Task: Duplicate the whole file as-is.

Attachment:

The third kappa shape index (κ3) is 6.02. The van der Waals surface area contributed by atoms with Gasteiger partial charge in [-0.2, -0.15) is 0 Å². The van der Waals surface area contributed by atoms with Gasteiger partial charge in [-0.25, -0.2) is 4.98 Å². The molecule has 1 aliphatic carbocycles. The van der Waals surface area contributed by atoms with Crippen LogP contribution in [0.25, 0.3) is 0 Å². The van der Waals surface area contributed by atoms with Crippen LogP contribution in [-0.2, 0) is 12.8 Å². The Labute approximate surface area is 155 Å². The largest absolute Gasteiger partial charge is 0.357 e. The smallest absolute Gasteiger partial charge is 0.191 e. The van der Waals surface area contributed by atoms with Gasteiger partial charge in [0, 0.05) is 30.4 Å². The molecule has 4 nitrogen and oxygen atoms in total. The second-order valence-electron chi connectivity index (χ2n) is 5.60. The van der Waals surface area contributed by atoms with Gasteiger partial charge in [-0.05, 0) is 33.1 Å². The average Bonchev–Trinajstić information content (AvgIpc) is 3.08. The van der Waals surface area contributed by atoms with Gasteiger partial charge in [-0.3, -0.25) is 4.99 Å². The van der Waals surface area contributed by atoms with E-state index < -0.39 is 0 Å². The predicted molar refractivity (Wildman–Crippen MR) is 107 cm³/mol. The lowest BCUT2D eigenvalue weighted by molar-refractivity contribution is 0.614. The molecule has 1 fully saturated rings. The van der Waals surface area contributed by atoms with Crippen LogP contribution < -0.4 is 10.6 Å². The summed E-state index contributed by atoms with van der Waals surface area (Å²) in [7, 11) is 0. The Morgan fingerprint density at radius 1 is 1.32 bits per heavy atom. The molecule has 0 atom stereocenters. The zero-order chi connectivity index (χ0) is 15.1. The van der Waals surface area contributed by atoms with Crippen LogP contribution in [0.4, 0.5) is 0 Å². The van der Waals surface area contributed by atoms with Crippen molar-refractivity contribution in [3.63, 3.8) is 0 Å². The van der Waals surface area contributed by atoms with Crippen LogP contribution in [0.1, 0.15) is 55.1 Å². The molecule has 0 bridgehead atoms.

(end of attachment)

The third kappa shape index (κ3) is 6.02. The van der Waals surface area contributed by atoms with Gasteiger partial charge in [-0.2, -0.15) is 0 Å². The van der Waals surface area contributed by atoms with Gasteiger partial charge in [-0.25, -0.2) is 4.98 Å². The molecule has 1 aliphatic carbocycles. The van der Waals surface area contributed by atoms with Crippen LogP contribution in [0.25, 0.3) is 0 Å². The van der Waals surface area contributed by atoms with Crippen LogP contribution in [-0.2, 0) is 12.8 Å². The Labute approximate surface area is 155 Å². The largest absolute Gasteiger partial charge is 0.357 e. The smallest absolute Gasteiger partial charge is 0.191 e. The van der Waals surface area contributed by atoms with Gasteiger partial charge in [0, 0.05) is 30.4 Å². The molecule has 4 nitrogen and oxygen atoms in total. The second-order valence-electron chi connectivity index (χ2n) is 5.60. The van der Waals surface area contributed by atoms with Gasteiger partial charge in [-0.05, 0) is 33.1 Å². The average Bonchev–Trinajstić information content (AvgIpc) is 3.08. The van der Waals surface area contributed by atoms with Gasteiger partial charge in [-0.3, -0.25) is 4.99 Å². The van der Waals surface area contributed by atoms with E-state index < -0.39 is 0 Å². The predicted molar refractivity (Wildman–Crippen MR) is 107 cm³/mol. The lowest BCUT2D eigenvalue weighted by molar-refractivity contribution is 0.614. The molecule has 1 fully saturated rings. The van der Waals surface area contributed by atoms with Crippen LogP contribution < -0.4 is 10.6 Å². The summed E-state index contributed by atoms with van der Waals surface area (Å²) in [7, 11) is 0. The Morgan fingerprint density at radius 1 is 1.32 bits per heavy atom. The molecule has 0 atom stereocenters. The zero-order chi connectivity index (χ0) is 15.1. The van der Waals surface area contributed by atoms with Crippen LogP contribution in [0.4, 0.5) is 0 Å². The van der Waals surface area contributed by atoms with Crippen molar-refractivity contribution in [3.63, 3.8) is 0 Å². The van der Waals surface area contributed by atoms with Crippen LogP contribution in [0.1, 0.15) is 55.1 Å². The molecule has 0 bridgehead atoms.